A 2010 systemic meta review concluded that supplementation with β-carotene does not appear to decrease the risk of cancer overall, nor specific cancers including: pancreatic, colorectal, prostate, breast, melanoma, or skin cancer generally. High levels of β-carotene may increase the risk of lung cancer in current and former smokers. This is likely because beta-carotene is unstable in cigarette smoke-exposed lungs where it forms oxidized metabolites that can induce carcinogen-bioactivating enzymes. Results are not clear for thyroid cancer. In a single, small clinical study published in 1989, natural beta-carotene appeared to reduce premalignant gastric lesions.:177
A Cochrane review looked at supplementation of β-carotene, vitamin C, and vitamin E, independently and combined, on people to examine differences in risk of cataract, cataract extraction, progression of cataract, and slowing the loss of visual acuity. These studies found no evidence of any protective effects afforded by β-carotene supplementation on preventing and slowing age-related cataract. A second meta-analysis compiled data from studies that measured diet-derived serum beta-carotene and reported a not statistically significant 10% decrease in cataract risk.
Dispersed β-carotene molecules can be encapsulated into carbon nanotubes enhancing their optical properties. Efficient energy transfer occurs between the encapsulated dye and nanotube — light is absorbed by the dye and without significant loss is transferred to the nanotube. Encapsulation increases chemical and thermal stability of β-carotene molecules; it also allows their isolation and individual characterization.
- "SciFinder – CAS Registry Number 7235-40-7". Retrieved Oct 21, 2009.
- Haynes, William M., ed. (2011). CRC Handbook of Chemistry and Physics (92nd ed.). CRC Press. p. 3.94. ISBN 978-1439855119.
- β-carotene. chemister.ru
- Sigma-Aldrich Co., β-Carotene. Retrieved on 2014-05-27.
- Van Arnum, Susan D. (1998), "Vitamin A", Kirk-Othmer Encyclopedia of Chemical Technology, New York: John Wiley, pp. 99–107, doi:10.1002/0471238961.2209200101181421.a01, ISBN 978-0-471-23896-6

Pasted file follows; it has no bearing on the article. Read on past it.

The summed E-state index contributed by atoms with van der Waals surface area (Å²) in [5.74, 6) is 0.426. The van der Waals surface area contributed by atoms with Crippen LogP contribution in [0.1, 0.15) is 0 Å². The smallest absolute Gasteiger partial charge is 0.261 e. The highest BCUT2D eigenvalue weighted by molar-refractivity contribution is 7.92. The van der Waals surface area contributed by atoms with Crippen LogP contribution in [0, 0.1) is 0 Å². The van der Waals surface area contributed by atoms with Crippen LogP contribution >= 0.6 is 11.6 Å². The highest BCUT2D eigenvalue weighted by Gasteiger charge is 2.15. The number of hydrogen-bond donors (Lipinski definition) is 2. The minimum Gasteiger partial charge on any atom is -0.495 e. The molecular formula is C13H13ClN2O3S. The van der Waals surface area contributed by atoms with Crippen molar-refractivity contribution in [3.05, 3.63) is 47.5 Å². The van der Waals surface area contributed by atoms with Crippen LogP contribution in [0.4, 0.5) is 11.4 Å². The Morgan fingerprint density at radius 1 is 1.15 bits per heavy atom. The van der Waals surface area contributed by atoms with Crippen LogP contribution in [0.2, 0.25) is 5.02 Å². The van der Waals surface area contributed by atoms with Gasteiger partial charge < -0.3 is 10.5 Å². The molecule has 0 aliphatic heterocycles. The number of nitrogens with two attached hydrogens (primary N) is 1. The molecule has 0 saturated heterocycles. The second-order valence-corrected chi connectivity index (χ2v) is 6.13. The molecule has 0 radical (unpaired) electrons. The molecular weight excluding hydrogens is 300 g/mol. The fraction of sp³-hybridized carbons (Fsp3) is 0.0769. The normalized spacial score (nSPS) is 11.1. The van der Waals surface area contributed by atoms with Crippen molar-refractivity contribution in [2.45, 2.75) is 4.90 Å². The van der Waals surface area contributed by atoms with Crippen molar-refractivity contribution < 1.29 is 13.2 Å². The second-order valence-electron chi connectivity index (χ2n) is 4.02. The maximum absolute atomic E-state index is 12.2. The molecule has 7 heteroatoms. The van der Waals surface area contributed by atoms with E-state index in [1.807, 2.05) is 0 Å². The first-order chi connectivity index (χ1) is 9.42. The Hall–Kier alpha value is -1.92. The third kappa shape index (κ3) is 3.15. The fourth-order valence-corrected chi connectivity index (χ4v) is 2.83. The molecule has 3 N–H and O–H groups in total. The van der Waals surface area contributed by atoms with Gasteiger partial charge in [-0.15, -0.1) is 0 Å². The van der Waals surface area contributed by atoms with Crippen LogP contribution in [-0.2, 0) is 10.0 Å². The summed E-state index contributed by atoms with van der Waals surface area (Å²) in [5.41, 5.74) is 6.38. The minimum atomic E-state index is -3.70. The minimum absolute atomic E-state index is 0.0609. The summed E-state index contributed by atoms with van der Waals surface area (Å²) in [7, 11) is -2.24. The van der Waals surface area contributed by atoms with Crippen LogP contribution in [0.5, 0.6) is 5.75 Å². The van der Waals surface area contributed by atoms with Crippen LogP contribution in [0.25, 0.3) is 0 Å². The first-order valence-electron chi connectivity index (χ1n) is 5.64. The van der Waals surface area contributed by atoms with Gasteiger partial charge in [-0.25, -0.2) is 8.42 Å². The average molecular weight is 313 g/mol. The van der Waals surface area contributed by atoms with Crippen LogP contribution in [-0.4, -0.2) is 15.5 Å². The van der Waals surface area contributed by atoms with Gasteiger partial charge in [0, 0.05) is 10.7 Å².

- Milne, George W. A. (2005). Gardner's commercially important chemicals: synonyms, trade names, and properties. New York: Wiley-Interscience. ISBN 978-0-471-73518-2.
- Karrer P, Helfenstein A, Wehrli H (1930). "Pflanzenfarbstoffe XXV. Über die Konstitution des Lycopins und Carotins". Helvetica Chimica Acta. 13 (5): 1084–1099. doi:10.1002/hlca.19300130532.
- States4439629 United States expired 4439629, Rüegg, Rudolf, "Extraction Process for Beta-Carotene", published March 27, 1984, assigned to Hoffmann-La Roche Inc.
- Mercadante AZ, Steck A, Pfander H (January 1999). "Carotenoids from guava (Psidium guajava l.): isolation and structure elucidation". Journal of Agricultural and Food Chemistry. 47 (1): 145–51. doi:10.1021/jf980405r. PMID 10563863.
- van Bennekum A, Werder M, Thuahnai ST, Han CH, Duong P, Williams DL, et al. (March 2005). "Class B scavenger receptor-mediated intestinal absorption of dietary beta-carotene and cholesterol". Biochemistry. 44 (11): 4517–25. doi:10.1021/bi0484320. PMID 15766282.
- Biesalski HK, Chichili GR, Frank J, von Lintig J, Nohr D (2007). "Conversion of β‐Carotene to Retinal Pigment". Conversion of β-carotene to retinal pigment. Vitamins & Hormones. 75. pp. 117–30. doi:10.1016/S0083-6729(06)75005-1. ISBN 978-0-12-709875-3. PMID 17368314.
- Tanumihardjo SA (January 2002). "Factors influencing the conversion of carotenoids to retinol: bioavailability to bioconversion to bioefficacy". International Journal for Vitamin and Nutrition Research. 72 (1): 40–5. doi:10.1024/0300-9818.104.22.168. PMID 11887751.
- Lakshman MR (January 2004). "Alpha and omega of carotenoid cleavage". The Journal of Nutrition. 134 (1): 241S–245S. doi:10.1093/jn/134.1.241S. PMID 14704327.
- Kiefer C, Hessel S, Lampert JM, Vogt K, Lederer MO, Breithaupt DE, von Lintig J (April 2001). "Identification and characterization of a mammalian enzyme catalyzing the asymmetric oxidative cleavage of provitamin A". The Journal of Biological Chemistry. 276 (17): 14110–6. doi:10.1074/jbc.M011510200. PMID 11278918.
- Institute of Medicine (US) Panel on Micronutrients (2001). Dietary Reference Intakes for Vitamin A, Vitamin K, Arsenic, Boron, Chromium, Copper, Iodine, Iron, Manganese, Molybdenum, Nickel, Silicon, Vanadium and Zinc. (free download): National Academy Press. doi:10.17226/10026. ISBN 978-0-309-07279-3. PMID 25057538.
- Food and Agriculture Organization/World Health Organization (1967). Requirement of Vitamin A, Thiamine, Riboflavin and Niacin. FAO Food and Nutrition Series B. Rome.
- Kidmose U, Edelenbos M, Christensen LP, Hegelund E (October 2005). "Chromatographic determination of changes in pigments in spinach (Spinacia oleracea L.) during processing". Journal of Chromatographic Science. 43 (9): 466–72. doi:10.1093/chromsci/43.9.466. PMID 16212792.